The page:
by Carmen Schwartz
There are so many things out there to save energy in your own home. From geothermal heating and cooling systems to using LED lights, the list is endless. Even in this day and age of fast food – however unlikely this fact may seem – people still spend a great amount of time in their kitchens. And when it comes to having a green kitchen, there are literally dozens of ways and a multitude of products that have been created to save energy, not to mention money.
The definition of green cooking is simply to cook in ways that help protect the planet. There are lists of what to avoid in order to keep your carbon footprint down while creating the perfect aromas for that family dinner.
At the top of most lists is the subject of buying in bulk. Foods need to be packed safely and efficiently, and when buying in bulk, a person makes sure to provide safety for their family. If purchasing products in bulk, you cause no extra waste that needs to be recycled and save money in the process.
Try never to buy vegetables at the store if you can help it. If there is time to fill, creating a garden for the family is not only a good thing, but guarantees that no chemicals will be found on the food. Also, grabbing that tomato becomes absolutely free of charge when it’s sitting in your own backyard.
When it comes to the appliance side of things, saving energy is an easy thing to do. On a 6-inch burner, a 6-inch pan is needed; using something smaller is silly considering that by doing this you waste over 40% of the heat. Metal pans are fine, but glass pans in the oven are way more green. With a glass pan, cooking temperatures are met easily and more quickly than with metal, seeing as that the heat takes longer to get through the metal coating. The food cooks faster and uses less electricity.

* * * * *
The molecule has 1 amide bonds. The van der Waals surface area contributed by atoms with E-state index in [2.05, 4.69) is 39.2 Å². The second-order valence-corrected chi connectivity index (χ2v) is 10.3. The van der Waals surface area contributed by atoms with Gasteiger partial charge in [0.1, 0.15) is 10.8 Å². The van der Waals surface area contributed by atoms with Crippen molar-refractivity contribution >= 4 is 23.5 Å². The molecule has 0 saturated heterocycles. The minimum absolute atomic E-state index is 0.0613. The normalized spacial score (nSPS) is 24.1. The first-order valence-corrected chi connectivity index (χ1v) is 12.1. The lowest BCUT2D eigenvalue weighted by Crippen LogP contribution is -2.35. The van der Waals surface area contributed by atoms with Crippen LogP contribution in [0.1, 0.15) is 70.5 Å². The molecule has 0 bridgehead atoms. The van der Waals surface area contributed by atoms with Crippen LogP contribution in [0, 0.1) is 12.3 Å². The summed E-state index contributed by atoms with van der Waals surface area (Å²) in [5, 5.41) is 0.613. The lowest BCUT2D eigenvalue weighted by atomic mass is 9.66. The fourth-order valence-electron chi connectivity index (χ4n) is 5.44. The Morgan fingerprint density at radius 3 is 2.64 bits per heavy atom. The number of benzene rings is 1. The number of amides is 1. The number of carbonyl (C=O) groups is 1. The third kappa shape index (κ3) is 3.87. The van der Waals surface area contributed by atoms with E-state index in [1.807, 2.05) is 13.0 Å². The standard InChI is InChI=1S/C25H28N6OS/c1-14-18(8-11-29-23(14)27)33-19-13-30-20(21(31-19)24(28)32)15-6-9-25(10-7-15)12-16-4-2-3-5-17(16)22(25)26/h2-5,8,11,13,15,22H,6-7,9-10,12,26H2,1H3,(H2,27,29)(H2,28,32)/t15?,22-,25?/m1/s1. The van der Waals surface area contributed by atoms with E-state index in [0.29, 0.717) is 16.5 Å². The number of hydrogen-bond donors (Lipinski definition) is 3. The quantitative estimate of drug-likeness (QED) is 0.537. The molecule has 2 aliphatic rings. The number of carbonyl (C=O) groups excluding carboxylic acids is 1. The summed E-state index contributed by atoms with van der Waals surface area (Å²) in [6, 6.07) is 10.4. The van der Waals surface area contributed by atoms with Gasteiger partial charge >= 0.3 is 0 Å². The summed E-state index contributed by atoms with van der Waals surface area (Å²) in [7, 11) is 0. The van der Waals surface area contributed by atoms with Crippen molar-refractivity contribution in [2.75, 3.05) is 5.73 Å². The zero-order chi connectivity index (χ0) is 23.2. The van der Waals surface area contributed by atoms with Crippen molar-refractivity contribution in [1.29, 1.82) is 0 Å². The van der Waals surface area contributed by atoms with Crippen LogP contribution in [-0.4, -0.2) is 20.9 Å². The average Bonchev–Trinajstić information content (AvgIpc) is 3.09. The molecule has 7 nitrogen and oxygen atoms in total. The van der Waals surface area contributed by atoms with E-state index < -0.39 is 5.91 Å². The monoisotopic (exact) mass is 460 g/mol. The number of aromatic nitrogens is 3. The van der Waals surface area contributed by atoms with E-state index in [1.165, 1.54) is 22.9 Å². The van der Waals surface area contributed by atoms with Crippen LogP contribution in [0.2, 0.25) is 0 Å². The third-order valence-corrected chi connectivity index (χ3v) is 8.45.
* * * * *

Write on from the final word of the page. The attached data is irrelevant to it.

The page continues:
Also, using other appliances besides a stove is a huge help when it comes to saving energy. A toaster oven is absolutely the correct choice for smaller meals; they are time and energy efficient. But if larger meals are what’s on tap, cooking many servings at one time and then freezing some for future use is also encouraged.
But that’s only a start. Cookware, electricity usage, recycled materials – these are all fine and good. But for the actual nutrition you want to provide your family, you have to think about serving the right foods.
There are many organic foods to be chosen, coming from a farm that does not use pesticides and chemical fertilizers. There are no industrial solvents or chemical food additives when it comes to organic farming, and is literally the one thing that created the Green Revolution back in the 1940s.
It’s always been stated that fresh fruits and vegetables are a must for a healthy diet to be maintained. And with more and more headlines aimed at childhood obesity and the harmful effects that this disease has created is alarming. It’s not only physical health that’s declining in our kids, it is the mental trauma they are dealing with from bullies.
So when it comes to cooking, look for the right cookbooks – or the right people out there to provide support. Joy H. Feldman is one advocate doing a great deal to stop childhood obesity. A writer, lecturer, nutritional consultant and more, Ms. Feldman is the author of an amazing book, Joyful Cooking in the Pursuit of Good Health. This compilation of recipes and knowledge literally shows families how to save money, cook green, reduce their carbon footprint, and restore a nutritional plan to the household.
But it doesn’t stop there. Her work has also brought about a ‘Nutrition Revolution’ in the state of Rhode Island (soon to be released nationwide), in the form of a children’s series that began with, Is Your Hair Made of Donuts? Receiving an award from the RI House of Representatives, this is a series that teaches children all about nutrition while having a whole lot of fun at the same time.
So when the subject of green cooking is being spoken about, make sure that all subjects are covered. By saving electricity, to growing gardens, to buying in bulk and eating the right foods – the Green Revolution could build momentum once again and stop child obesity in its tracks.